Edmonton woman quits Claire’s after refusing to pierce tearful seven-year-old’s ears

The company says it has reiterated and clarified its policy to all staff

Raylene Marks, who quit a job at a Claire’s store in Edmonton, wrote an open letter to the company asking them to change their piercing policy after an incident with a seven-year-old girl. (@bargainmoose/Flickr)

An Alberta woman quit her job at a Claire’s store after she was told she should not have refused to pierce a crying seven-year-old girl’s ear.

Raylene Marks posted an open letter to Facebook last weekend, asking the U.S.-based accessories and jewelry retailer to change their “right to refuse a piercing” policy after an incident the week prior at one of the stores in the Edmonton area.

The girl who came into the store with her mother “pleaded and sobbed for 30 minutes not to be pierced,” Marks wrote.

“She expressed that she didn’t want us touching her, that we were standing too close, that she was feeling uncomfortable. She made it clear she no longer wanted to get her ears pierced.”

Marks said the mother told her daughter they could leave, but that she was also pressuring the child to go through with it.

Marks told her colleague she wasn’t going to do it, and was relieved when the mother decided they would indeed go home.

The next day, she said she told her manager about it and was told she “would have had no choice but to do it.”

She said she suggested a scenario in which a mother is physically restraining the child, yelling at her to get the piercing, while the girl cries and protests.

“My manager did not hesitate to respond, ‘Yes, you do the piercing.’”

She said gave her notice that day.

READ MORE: Parents in this B.C. city can no longer opt kids out of class for personal beliefs

Marks went on to say Claire’s policy states an employee can only refuse to perform a piercing “if it won’t be successful,” and no mention of a right to refuse if they are concerned about a child’s welfare.

“I implore you to consider changing this policy that blatantly ignores every child who vocally protests, cries, shows obvious signs of distress or is physically restrained by their alleged guardian while they sob and beg to be released,” she wrote.

A public relations firm responded on behalf of Claire’s, saying in an email the company feels Marks acted appropriately, and reiterated and clarified the policy to all staff to ensure its intent is clear.

“We are investigating the specific store instances she mentions, and will take appropriate corrective action,” the statement said. “Customer well-being is our main priority and our existing ear piercing policy ensures that if a child is distressed or resisting the procedure, Claire’s employees can refuse to continue the piercing.”



joti.grewal@bpdigital.ca

Like us on Facebook and follow us on Twitter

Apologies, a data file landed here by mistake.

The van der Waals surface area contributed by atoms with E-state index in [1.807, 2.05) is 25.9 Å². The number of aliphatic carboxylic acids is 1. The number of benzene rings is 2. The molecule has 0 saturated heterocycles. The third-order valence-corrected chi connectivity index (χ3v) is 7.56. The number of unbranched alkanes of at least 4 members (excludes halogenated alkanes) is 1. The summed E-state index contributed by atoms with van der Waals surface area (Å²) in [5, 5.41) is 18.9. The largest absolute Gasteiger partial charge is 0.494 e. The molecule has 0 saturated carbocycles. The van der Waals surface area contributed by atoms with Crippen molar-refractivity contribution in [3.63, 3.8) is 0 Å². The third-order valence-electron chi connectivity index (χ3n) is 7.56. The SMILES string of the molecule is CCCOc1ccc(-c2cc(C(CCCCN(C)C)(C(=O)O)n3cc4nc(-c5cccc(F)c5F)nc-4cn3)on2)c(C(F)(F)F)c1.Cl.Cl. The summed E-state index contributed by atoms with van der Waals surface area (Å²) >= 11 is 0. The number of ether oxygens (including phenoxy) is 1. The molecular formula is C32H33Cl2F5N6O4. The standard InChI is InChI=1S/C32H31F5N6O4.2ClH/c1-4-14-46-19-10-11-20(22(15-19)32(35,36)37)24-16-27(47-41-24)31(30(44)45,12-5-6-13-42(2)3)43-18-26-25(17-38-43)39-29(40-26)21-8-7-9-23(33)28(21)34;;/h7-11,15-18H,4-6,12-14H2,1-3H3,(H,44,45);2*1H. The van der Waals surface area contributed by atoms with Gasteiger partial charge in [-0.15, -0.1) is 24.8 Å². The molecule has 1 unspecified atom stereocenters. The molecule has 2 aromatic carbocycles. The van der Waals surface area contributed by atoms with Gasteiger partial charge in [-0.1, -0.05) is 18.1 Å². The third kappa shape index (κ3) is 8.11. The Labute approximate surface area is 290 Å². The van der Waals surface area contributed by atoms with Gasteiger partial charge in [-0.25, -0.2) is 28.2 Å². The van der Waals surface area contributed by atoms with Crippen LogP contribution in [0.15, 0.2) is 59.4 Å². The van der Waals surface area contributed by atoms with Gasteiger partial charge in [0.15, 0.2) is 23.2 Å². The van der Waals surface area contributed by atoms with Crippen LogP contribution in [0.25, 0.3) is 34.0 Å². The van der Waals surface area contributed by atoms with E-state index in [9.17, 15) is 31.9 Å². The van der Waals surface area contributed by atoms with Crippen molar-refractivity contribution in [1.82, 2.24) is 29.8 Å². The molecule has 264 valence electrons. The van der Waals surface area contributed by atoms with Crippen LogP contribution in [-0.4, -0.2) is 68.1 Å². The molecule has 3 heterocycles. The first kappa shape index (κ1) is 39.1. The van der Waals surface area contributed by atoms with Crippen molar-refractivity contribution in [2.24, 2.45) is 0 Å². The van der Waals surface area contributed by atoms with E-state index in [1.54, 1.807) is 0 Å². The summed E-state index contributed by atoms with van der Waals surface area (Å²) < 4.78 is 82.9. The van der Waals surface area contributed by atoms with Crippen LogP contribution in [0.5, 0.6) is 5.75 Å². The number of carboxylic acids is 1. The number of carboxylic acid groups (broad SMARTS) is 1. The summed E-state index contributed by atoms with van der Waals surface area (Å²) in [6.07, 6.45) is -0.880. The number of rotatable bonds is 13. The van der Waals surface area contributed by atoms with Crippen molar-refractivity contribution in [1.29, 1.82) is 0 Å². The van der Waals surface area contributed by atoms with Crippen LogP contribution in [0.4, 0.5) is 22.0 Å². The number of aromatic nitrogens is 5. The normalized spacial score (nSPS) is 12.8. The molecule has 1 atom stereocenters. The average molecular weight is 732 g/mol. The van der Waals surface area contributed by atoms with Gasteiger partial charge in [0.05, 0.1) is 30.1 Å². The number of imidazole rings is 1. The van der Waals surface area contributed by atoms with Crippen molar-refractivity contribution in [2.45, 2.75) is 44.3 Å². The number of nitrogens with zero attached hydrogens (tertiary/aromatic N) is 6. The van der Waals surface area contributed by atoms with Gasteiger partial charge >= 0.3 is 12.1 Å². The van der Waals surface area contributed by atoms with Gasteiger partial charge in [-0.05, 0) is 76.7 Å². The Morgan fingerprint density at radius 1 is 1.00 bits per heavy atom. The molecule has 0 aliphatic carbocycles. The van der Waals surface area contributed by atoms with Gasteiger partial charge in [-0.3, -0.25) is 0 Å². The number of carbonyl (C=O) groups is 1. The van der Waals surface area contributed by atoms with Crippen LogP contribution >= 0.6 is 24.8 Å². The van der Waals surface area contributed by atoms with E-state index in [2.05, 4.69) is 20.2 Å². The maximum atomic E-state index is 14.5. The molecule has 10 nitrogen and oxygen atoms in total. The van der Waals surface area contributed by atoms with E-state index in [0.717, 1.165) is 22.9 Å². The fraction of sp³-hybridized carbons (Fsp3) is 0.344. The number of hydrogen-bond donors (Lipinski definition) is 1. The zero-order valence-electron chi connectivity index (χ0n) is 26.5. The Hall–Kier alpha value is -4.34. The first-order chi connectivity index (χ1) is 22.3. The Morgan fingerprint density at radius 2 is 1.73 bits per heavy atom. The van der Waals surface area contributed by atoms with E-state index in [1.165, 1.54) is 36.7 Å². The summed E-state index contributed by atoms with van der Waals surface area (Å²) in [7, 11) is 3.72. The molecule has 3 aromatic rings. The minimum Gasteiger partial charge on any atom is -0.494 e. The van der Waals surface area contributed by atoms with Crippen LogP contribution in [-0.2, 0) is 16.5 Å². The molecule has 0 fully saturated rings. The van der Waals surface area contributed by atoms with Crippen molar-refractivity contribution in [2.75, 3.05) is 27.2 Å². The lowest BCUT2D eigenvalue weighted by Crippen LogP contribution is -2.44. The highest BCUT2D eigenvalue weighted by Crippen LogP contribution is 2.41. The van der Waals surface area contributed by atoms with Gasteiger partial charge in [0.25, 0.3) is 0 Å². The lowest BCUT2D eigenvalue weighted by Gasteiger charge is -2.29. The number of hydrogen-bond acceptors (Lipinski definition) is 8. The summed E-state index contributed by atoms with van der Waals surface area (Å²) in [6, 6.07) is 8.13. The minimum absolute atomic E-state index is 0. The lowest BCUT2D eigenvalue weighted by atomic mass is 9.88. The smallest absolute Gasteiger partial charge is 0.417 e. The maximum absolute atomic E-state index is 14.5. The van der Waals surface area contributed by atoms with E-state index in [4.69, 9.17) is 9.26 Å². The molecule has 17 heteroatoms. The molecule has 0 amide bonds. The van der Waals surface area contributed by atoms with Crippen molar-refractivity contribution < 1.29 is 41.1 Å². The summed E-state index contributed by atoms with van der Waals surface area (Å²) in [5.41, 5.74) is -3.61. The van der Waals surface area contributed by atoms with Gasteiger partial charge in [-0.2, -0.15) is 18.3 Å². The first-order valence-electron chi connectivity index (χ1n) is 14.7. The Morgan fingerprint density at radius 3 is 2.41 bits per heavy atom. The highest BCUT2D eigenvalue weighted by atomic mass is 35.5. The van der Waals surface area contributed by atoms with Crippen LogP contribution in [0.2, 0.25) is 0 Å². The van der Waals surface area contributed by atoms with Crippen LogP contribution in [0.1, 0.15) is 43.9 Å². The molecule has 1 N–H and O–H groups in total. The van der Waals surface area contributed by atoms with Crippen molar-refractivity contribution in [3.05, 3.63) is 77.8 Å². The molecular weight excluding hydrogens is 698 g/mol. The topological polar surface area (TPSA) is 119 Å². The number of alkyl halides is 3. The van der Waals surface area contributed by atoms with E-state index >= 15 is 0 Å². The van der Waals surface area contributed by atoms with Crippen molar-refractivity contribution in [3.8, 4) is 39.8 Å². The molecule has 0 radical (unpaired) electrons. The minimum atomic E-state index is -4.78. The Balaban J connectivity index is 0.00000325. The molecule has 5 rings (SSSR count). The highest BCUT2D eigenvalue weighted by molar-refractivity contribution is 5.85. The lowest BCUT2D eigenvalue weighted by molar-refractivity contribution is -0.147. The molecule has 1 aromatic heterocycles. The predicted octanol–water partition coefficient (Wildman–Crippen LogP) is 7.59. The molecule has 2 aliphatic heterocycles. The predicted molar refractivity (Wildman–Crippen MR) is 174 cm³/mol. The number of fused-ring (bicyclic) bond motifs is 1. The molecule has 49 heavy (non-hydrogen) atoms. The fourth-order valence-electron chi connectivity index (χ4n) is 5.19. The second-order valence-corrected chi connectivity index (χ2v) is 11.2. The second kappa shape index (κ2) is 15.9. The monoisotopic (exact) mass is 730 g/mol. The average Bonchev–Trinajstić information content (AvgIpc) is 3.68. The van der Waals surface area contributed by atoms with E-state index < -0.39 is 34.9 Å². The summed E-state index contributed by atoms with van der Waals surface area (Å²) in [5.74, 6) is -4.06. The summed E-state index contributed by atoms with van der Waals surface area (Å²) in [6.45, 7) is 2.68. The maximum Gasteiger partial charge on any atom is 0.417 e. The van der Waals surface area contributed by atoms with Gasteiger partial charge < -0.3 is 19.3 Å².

Just Posted

Andrew Bellerby out as RDCK’s regional fire chief

Bellerby held the job since January 2016

Craft cannabis development planned for Castlegar

Plans are underway for one of the first craft cannabis industrial parks in the province.

Annual Columbia Basin Culture tour coming up Aug 10 and 11

There are locations across the region participating

Abra Brynne wins Kootenay-Columbia Green Party nomination

Brynne is one of three candidates who will challenge MP Wayne Stetski

Police call Appledale death a homicide

But few other details being released

VIDEO: Plant-based burgers may not be as healthy as they seem

Both the Impossible and Beyond Burger have more saturated fat than beef burgers

‘Beyond the call’: Teen in police custody gets birthday surprise by B.C. Mountie

Unusual celebration started when Staff Sgt. Paul Vadik went to visit the teen in his Coquitlam cell

Thunderstorms forecast across B.C.

Environment Canada has issued a thunderstorm watch for B.C.’s central Interior

B.C. mom to go to Europe court in hopes of getting alleged abducted daughter back

Tasha Brown alleges her estranged wife abducted their daughter Kaydance Etchells in 2016

Driver who killed B.C. motorcyclist receives absolute discharge

Chase family speechless following decision by BC Review Board

Lower gas prices slow annual inflation rate to Bank of Canada’s 2% bull’s-eye

Prices showed strength in other areas — led by a 17.3 per cent increase in the cost of fresh vegetables

B.C. moves to preserve 54 of its biggest, oldest trees

Fir, cedar, spruce, pine, yew set aside from logging

Report of dead body in B.C. park actually headless sex doll

This discovery, made at Manning Park on July 10, led police to uncovering two other sex mannequins

Grand Forks fire chief found to have bullied, harassed volunteer firefighter: report

WorkSafeBC, third-party human resources investigation looking into allegations complete

Most Read